Tsingy de Bemaraha is a nature reserve situated 70 km inland from the west coast. The reserve is a landscape of towers, rifts and canyons forming limestone cathedrals. This is an area for hiking. In the local language, ‘Tsingy’ means ‘walking on tiptoes’, the feeling one has of navigating the jagged formations below your feet.
The area is listed as a World UNESCO Heritage site for its unique geological formations as well as its range of diverse and endemic species of both plants and animals. A large river flows through the reserve; the Manambolo, an important life source for wildlife. Other important water catchments include undisturbed lakes and mangrove swamps, homes for resident lemurs and birds, many on the rare and endangered list. The landscape of Tsingy de Bemaraha is characterized by its extraordinary limestone formations, which create a surreal and otherworldly atmosphere. The word “Tsingy” originates from the local Malagasy language, and it translates to “walking on tiptoes.” This name aptly describes the experience of navigating through this rugged terrain of pointed towers, deep rifts, and narrow canyons, where visitors often have to tread carefully and precisely to avoid injury.
These natural formations, often referred to as “limestone cathedrals,” have been sculpted over millions of years by erosion and weathering processes. The result is a stunning and labyrinthine landscape that is unlike any other on Earth. The unique topography of Tsingy de Bemaraha supports a rich diversity of flora and fauna, with many species of plants and animals specially adapted to thrive in this challenging environment. Tsingy de Bemaraha is a paradise for hikers and nature enthusiasts. The reserve offers various hiking trails that allow visitors to explore its magnificent terrain while immersing themselves in the unspoiled beauty of Madagascar’s wilderness. As you trek through the reserve, you’ll encounter breathtaking views, hidden caves, and fascinating wildlife, making it a once-in-a-lifetime experience for those seeking adventure and natural wonders.
Due to its ecological significance and fragility, the Tsingy de Bemaraha National Park has strict conservation measures in place to protect its unique ecosystem. Visitors are often required to follow designated paths and guidelines to minimize their impact on the delicate limestone formations and the surrounding environment. If you ever have the opportunity to visit Tsingy de Bemaraha, be prepared to be amazed by its extraordinary landscapes, geological wonders, and the feeling of “walking on tiptoes” as you traverse the jagged formations beneath your feet. It truly is a place of wonder and an example of the incredible diversity of the natural world.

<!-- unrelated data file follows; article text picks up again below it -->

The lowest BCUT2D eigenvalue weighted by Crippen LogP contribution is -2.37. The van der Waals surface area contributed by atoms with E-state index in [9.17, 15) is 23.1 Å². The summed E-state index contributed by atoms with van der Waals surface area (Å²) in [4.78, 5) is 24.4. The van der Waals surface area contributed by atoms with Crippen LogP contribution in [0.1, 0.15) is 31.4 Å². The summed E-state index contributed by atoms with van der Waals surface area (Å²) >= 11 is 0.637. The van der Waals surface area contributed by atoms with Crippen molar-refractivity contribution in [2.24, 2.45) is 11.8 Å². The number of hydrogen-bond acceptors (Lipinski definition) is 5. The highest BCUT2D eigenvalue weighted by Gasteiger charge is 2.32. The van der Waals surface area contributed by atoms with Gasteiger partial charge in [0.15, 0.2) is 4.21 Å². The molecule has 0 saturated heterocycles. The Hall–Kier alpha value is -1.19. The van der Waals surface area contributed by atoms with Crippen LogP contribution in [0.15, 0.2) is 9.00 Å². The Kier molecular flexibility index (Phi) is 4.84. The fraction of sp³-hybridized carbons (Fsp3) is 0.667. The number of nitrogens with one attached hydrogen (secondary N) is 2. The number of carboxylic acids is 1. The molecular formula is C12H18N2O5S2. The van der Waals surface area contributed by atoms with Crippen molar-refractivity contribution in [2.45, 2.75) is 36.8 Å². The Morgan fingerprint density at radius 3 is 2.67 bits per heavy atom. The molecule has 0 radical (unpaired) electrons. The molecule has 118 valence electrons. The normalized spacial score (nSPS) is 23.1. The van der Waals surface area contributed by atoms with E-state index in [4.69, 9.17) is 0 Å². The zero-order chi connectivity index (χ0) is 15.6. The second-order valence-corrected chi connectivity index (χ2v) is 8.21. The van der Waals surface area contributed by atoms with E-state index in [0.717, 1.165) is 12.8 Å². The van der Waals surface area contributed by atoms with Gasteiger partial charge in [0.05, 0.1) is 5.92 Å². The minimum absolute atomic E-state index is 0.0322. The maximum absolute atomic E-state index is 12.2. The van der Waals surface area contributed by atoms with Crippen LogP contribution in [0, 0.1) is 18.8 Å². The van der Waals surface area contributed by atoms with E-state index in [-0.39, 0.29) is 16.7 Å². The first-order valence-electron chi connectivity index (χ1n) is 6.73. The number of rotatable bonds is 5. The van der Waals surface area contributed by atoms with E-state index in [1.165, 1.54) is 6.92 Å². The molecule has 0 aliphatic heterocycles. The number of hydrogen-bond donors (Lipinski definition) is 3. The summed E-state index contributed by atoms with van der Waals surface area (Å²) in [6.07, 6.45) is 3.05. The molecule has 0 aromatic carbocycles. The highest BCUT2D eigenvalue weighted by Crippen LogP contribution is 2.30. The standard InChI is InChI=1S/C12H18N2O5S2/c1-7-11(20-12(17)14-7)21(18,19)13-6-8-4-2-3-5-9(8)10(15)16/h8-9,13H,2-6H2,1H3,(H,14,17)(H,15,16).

Best known as the Stone Forest
Tsingy de Bemaraha is often referred to as the “Stone Forest” due to its extraordinary landscape of jagged limestone formations resembling a forest of stone towers, canyons, and rifts. Over millions of years, erosion and weathering sculpted these unique formations, creating a surreal and otherworldly environment. The term “Tsingy” itself translates to “walking on tiptoes” in the local language, perfectly capturing the feeling of navigating through the sharp and pointed rocks, as if one were delicately treading through a forest of stone spires. The name aptly conveys the awe-inspiring and otherworldly nature of this exceptional natural reserve in Madagascar.
Wildlife to spot at Tsingy de Bemaraha
Verreaux’s Sifaka: This charismatic lemur is one of the most iconic species in Madagascar. Known for its striking black-and-white coat and leaping locomotion, the Verreaux’s Sifaka is a joy to watch as it gracefully moves through the trees.
Decken’s Sifaka: Another sifaka species found in the park, Decken’s Sifaka, also known as the Decken’s or Deckenii’s black lemur, has a striking black coat and distinctive white fur around its face.
Red-fronted Brown Lemur: These medium-sized lemurs with reddish-brown fur are commonly found in the forested areas of the reserve.
Tsingy Wood Rail: This rare and elusive bird is endemic to the Tsingy de Bemaraha region, making it a sought-after sighting for birdwatchers.
Madagascar Fish Eagle: An impressive bird of prey endemic to Madagascar, the Madagascar Fish Eagle can occasionally be spotted near water sources.
Madagascar Ground Boa: This non-venomous snake is native to Madagascar and can be found slithering through the forest floor.
Madagascar Hissing Cockroac): While not as glamorous as some of the larger species, these large hissing cockroaches are interesting to observe, and they play a crucial role in the ecosystem’s decomposition process.
Various Chameleons: Madagascar is home to numerous chameleon species, and you might come across various types during your visit to Tsingy de Bemaraha. Keep an eye out for the colorful and well-camouflaged creatures.
Various Insects and Butterflies: The park boasts a rich diversity of insects and butterflies, adding to the overall biodiversity of the region.